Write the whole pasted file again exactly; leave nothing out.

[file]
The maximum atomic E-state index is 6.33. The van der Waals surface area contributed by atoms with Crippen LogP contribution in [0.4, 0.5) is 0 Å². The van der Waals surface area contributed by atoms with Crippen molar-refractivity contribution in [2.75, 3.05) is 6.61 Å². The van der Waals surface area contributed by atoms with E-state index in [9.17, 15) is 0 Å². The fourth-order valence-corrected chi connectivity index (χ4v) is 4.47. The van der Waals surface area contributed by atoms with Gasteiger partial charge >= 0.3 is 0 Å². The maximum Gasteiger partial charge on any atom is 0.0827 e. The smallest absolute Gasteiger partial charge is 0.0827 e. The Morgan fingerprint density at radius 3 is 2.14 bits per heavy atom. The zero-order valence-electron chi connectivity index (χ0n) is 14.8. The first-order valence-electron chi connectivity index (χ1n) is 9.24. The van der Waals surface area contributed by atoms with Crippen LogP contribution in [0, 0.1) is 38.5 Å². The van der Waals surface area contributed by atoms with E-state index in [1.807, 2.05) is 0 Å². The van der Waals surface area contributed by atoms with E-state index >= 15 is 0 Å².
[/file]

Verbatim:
The maximum atomic E-state index is 6.33. The van der Waals surface area contributed by atoms with Crippen LogP contribution in [0.4, 0.5) is 0 Å². The van der Waals surface area contributed by atoms with Crippen molar-refractivity contribution in [2.75, 3.05) is 6.61 Å². The van der Waals surface area contributed by atoms with E-state index in [9.17, 15) is 0 Å². The fourth-order valence-corrected chi connectivity index (χ4v) is 4.47. The van der Waals surface area contributed by atoms with Gasteiger partial charge >= 0.3 is 0 Å². The maximum Gasteiger partial charge on any atom is 0.0827 e. The smallest absolute Gasteiger partial charge is 0.0827 e. The Morgan fingerprint density at radius 3 is 2.14 bits per heavy atom. The zero-order valence-electron chi connectivity index (χ0n) is 14.8. The first-order valence-electron chi connectivity index (χ1n) is 9.24. The van der Waals surface area contributed by atoms with Crippen LogP contribution in [0, 0.1) is 38.5 Å². The van der Waals surface area contributed by atoms with E-state index in [1.807, 2.05) is 0 Å². The van der Waals surface area contributed by atoms with E-state index >= 15 is 0 Å².